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Jordanian Queen: Despair Must Not Prevail in Middle East Peace Process


Queen Rania of Jordan attends a meeting with UN Secretary-General Ban Ki-moon, at United Nations headquarters, 22 Sep 2010

Queen Rania of Jordan attends a meeting with UN Secretary-General Ban Ki-moon, at United Nations headquarters, 22 Sep 2010

Jordan's Queen Rania has made a plea for hope over cynicism in the Middle East peace process. The queen appeared on U.S. television in an interview taped during her visit to New York last week for the United Nations General Assembly.

Queen Rania says despite stalemates and setbacks in the decades-old quest for peace in the Middle East, there should be no defeatist attitudes among those pressing for a viable solution to the conflict.

"I know there is a lot of cynicism. And I know a lot of people do not believe it is going to happen [peace accord]. If it were easy, it would have happened by now," she said. "But it is important to emphasize why this peace process is important, why we must not let cynicism or pessimism dismiss the whole process."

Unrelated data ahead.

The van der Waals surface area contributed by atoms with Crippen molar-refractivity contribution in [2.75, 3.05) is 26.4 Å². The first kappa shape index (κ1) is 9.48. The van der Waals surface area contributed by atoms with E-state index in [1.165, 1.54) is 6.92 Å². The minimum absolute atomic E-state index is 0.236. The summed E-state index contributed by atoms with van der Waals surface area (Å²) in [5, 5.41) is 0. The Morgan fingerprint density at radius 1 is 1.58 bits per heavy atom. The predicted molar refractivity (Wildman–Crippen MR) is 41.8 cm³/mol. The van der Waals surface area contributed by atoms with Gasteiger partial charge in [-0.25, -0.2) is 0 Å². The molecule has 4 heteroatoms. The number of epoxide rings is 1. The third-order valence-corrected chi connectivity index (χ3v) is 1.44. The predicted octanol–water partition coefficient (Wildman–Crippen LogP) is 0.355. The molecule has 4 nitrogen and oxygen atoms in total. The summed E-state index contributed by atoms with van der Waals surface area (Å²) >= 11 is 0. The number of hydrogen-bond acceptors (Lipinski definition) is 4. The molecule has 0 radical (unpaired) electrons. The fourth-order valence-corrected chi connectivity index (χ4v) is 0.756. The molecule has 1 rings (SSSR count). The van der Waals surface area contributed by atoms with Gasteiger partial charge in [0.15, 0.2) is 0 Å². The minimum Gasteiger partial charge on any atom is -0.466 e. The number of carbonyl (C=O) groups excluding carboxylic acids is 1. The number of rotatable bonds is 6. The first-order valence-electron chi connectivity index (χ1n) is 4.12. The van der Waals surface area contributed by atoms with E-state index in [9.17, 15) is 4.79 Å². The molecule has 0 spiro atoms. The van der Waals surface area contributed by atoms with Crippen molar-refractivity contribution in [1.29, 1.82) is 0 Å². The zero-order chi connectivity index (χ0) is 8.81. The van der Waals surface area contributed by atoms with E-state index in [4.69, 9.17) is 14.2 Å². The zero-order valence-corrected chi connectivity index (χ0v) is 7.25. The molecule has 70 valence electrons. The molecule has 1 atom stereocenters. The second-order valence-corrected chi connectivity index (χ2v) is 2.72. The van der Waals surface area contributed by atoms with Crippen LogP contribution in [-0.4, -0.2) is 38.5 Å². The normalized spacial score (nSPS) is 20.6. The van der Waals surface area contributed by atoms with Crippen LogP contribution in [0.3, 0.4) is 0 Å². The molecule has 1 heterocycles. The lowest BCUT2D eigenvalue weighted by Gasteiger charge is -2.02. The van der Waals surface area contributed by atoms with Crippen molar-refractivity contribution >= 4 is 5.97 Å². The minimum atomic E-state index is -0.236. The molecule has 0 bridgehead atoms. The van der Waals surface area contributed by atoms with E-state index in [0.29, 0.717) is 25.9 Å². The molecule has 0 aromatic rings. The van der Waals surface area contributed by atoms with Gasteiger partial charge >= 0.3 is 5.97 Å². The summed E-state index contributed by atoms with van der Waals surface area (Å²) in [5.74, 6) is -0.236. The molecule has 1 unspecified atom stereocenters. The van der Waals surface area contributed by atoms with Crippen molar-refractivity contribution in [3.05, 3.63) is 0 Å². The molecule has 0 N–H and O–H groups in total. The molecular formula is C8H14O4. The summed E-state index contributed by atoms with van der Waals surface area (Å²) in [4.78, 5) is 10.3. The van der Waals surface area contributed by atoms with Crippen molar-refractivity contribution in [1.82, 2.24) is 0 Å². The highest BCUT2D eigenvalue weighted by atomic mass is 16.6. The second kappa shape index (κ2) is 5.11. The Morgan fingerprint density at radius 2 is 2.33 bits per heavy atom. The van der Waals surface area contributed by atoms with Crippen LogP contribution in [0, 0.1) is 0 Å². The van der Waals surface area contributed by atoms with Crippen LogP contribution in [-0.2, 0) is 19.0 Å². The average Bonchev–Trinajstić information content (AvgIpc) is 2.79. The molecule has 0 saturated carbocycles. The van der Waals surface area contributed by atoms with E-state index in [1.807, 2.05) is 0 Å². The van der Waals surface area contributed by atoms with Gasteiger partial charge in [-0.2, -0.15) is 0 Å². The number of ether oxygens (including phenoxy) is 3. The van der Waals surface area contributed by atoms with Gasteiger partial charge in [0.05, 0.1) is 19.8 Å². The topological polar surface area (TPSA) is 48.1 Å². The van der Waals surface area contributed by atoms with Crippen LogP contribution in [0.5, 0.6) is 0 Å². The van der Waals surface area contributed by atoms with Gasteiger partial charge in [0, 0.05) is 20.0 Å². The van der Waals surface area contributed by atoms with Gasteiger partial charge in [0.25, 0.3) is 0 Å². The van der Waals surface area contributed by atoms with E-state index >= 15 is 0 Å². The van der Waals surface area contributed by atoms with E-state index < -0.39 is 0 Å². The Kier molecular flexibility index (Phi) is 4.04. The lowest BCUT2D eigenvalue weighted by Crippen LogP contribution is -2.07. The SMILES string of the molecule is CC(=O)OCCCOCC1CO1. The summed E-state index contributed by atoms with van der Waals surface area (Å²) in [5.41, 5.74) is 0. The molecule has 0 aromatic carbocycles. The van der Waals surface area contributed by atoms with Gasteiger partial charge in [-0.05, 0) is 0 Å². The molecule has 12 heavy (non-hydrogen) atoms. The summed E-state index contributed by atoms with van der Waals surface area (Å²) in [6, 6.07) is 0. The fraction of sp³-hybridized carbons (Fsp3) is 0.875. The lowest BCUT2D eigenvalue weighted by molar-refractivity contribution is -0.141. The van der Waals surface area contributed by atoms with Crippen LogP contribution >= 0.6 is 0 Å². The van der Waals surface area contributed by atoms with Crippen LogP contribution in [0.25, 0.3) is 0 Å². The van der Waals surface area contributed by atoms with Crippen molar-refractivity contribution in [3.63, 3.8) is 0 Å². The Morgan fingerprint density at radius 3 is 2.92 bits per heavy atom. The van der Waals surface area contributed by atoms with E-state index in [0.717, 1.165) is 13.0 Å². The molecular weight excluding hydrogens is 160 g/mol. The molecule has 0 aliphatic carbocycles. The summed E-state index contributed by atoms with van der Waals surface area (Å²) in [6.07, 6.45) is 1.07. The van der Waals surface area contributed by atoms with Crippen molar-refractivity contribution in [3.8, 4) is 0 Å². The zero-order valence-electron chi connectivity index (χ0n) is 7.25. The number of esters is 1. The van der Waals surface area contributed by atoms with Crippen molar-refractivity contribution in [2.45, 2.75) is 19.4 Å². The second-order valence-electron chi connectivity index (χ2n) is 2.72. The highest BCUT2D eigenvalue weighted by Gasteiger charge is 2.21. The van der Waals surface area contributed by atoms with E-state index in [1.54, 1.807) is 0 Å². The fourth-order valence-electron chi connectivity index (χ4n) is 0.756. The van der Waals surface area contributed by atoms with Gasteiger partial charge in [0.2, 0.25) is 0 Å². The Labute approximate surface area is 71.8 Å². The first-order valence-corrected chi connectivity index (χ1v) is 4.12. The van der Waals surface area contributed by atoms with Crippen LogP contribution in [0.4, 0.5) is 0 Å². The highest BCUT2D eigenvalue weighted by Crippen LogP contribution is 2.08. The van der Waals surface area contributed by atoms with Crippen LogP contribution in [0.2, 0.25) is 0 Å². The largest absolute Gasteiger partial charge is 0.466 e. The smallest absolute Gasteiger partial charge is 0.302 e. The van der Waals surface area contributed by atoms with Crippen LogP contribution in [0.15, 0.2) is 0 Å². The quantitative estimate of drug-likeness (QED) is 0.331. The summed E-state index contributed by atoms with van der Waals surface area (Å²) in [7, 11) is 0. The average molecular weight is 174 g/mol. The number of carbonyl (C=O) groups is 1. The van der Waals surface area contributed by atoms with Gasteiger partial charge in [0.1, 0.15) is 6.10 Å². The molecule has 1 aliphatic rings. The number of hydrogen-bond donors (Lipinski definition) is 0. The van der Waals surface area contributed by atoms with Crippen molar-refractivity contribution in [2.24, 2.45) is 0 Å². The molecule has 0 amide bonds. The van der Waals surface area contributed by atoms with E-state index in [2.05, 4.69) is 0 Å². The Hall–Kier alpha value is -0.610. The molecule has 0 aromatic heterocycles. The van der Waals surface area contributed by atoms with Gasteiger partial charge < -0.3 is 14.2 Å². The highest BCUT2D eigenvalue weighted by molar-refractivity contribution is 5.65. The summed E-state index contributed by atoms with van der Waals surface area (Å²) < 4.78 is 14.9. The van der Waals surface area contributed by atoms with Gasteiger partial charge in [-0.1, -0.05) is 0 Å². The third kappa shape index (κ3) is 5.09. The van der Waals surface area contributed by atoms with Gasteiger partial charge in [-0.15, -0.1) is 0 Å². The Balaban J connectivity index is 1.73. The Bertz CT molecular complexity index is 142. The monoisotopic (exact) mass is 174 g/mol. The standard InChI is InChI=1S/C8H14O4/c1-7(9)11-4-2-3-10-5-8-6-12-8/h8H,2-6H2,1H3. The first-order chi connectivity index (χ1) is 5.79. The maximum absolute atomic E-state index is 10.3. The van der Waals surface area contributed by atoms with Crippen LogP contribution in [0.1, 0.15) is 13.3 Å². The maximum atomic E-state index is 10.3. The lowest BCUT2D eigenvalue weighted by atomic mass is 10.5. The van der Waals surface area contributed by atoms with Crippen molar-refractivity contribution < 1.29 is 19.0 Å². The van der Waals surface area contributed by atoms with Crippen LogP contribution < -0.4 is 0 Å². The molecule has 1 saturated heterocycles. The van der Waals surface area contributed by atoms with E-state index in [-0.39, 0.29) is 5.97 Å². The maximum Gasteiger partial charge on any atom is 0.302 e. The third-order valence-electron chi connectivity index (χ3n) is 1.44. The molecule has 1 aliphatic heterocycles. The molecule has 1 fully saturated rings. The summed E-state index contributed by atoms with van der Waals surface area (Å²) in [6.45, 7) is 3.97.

The queen spoke on ABC's This Week program. She urged the Palestinian side to remain at the talks, despite uncertainty surrounding the expiration of Israel's 10-month freeze on settlement construction in the West Bank. She urged flexibility on both sides.

Queen Rania appeared to take issue with an oft-stated contention among Middle East observers: that the Israeli-Palestinian stand-off is fueling religious extremism in the region and beyond. She said extremist views would exist in the world even if the conflict did not exist.

Nevertheless, she noted that the conflict serves as a propaganda tool that extremists wield to push their ideals and agendas, often drowning out more moderate voices.

"We need to realize that when there is a population living under occupation, where there is no justice and they cannot send their children to school, and, on the other side, where Israelis feel they have to build a bubble, build a wall in order to exist safely because they live in such a hostile environment - that is an explosive situation that has repercussions not only for our region, but for the entire world," she said.

The Jordanian queen said U.S. President Barack Obama's popularity in the Muslim world, which polls show to be waning of late, would "skyrocket" if the current round of Middle East peace talks are a success.

She also defended a controversial proposed Islamic center in New York City as a vehicle for understanding and a tool to counteract extremist propaganda.

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